“I can feel your recrimination and your judgment and I’m fine with that,” says Cheney, looking directly into the camera at the audience. He was, after all, the guiding force for George W. Bush (Sam Rockwell) and a White House that did not want the flag-draped coffins of soldiers photographed; they chose to pretend the spoils of war didn’t sting. “You answer me this: What terrorist attack would you have let go forward so you wouldn’t seem like a mean and nasty fella? I will not apologize for keeping your families safe.”
The ground Cheney set — repeatedly misleading Americans on the danger of Iraq, even after he left office — would later bloom into the Trump administration’s use of lies and “alternative facts.” Played by Bale, Cheney, unlike Trump, is reticent, plotting and well versed in the sinews of politics and government. He would not have been a tweeter. In one scene, he tells Defense Secretary Donald Rumsfeld (Steve Carell) to tone down his rhetoric because: “We have the conservative radio and TV doing the yelling for us.”
“This is a guy who had an outsized influence on American history and world history,” McKay says in an interview with The Times. “He’s clearly not a charismatic guy. He’s clearly a guy who lived in the shadows.”
McKay adds: “No one is born evil or good or a hero or a villain. Life is incredibly complicated and we’re all doing the best we can, even the worst of the worst among us. Dick and Lynne came through the era of the Reagan Revolution that changed everything, and they saw that country under attack. And he used the tools and the beliefs that he had learned, which was executive authority and power, and you hit back. And when America needs to, we can get dark.”
Will of “Leave No Trace” is engulfed in that darkness. The film is personal, not political — a father and daughter coming to terms with who they are. But roaming the woods, sleeping beneath a lean-to and foraging for food, Will is testament to trillions of dollars spent on two failed wars: more than 400,000 Iraqi civilians killed, the deaths of at least 4,400 U.S. soldiers, 32,000 U.S. casualties, and a 31% increase in suicides among American service members since 2001.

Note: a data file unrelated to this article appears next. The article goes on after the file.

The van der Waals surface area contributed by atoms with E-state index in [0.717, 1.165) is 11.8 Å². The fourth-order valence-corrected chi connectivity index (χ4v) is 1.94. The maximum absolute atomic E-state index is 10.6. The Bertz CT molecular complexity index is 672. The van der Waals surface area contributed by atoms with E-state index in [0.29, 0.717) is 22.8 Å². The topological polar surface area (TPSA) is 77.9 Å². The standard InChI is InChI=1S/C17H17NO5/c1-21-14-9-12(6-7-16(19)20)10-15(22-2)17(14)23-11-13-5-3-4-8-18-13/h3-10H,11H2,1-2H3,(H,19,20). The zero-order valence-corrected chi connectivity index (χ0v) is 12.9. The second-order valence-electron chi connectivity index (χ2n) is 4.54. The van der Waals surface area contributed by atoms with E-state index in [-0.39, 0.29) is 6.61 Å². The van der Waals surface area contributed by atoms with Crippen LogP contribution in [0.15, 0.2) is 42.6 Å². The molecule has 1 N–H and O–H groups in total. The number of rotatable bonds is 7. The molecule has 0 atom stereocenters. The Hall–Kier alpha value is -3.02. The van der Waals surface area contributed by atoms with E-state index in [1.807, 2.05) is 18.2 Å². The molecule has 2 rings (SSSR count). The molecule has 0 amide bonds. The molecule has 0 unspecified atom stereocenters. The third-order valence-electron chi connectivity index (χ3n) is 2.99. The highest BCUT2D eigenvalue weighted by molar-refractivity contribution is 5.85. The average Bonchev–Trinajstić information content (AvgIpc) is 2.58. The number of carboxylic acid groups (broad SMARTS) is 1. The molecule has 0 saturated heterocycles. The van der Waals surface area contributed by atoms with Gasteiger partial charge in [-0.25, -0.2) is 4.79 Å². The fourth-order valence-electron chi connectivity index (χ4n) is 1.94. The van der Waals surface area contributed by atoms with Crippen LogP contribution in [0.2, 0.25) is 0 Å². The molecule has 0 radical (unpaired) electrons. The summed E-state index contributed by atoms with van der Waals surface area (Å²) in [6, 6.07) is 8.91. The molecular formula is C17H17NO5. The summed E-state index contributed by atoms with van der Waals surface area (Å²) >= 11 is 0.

An ancient warrior voice and a damaged conscience reside in him. He is connected to the battlers in Homer, the trench troops of World War I, the soldiers of Vietnam. The specter of the battlefield turned many into unsettled souls, questioning the war that bruised their morality and forced them into a self-banishment from the world they had once known. Granik called it “the dark downside.”
“This spirit that lives on the margin,” says Granik, who based her film on Peter Rock’s novel “My Abandonment.” “We don’t know if we can see him or not. He lives in the woods. Is he to be feared? Is he to be loved? There is someone dwelling in those woods. We don’t know much about him. We don’t know what he needs. We don’t know why he’s choosing to live this way. That was the beginning of being able to name post-traumatic stress.”
Will carries a newspaper story about Iraqi vets committing suicide. He sees bits of himself in their words. He stops taking his medications, knowing that too many vets are addicted to opioids, antidepressants and other prescription drugs that have only caused more despair. Granik blames the pharmaceutical industry for turning the VA into “the largest suicide prevention agency in the world.”
Well trained in the art of survival, Will clings to Tom in the belief that he can raise her. They are an itinerant home. But she is a girl who hasn’t seen the things he’s seen. They find refuge at a commune. Tom senses she belongs; she wants a piece of a bigger family. Will feels trapped. He needs to strip to his essence, to keep minimal, to stay far from the crowd. Tom knows this. It breaks her heart, but she knows, and there is acceptance when Will slips on his rucksack.
”There’s such a rich legacy of soldier poets after wars,” Granik says. “To think your own thoughts about what you did, why you did it, who asked you to do it, all the parameters of what happened to you. To crack that open becomes excruciating for some, but I like the rigor it takes to do that.”
“Leave No Trace” ends with Will disappearing into the forest, the flicker of a ghost. The last we see of Cheney in “Vice” is when he looks at the camera and accepts no blame.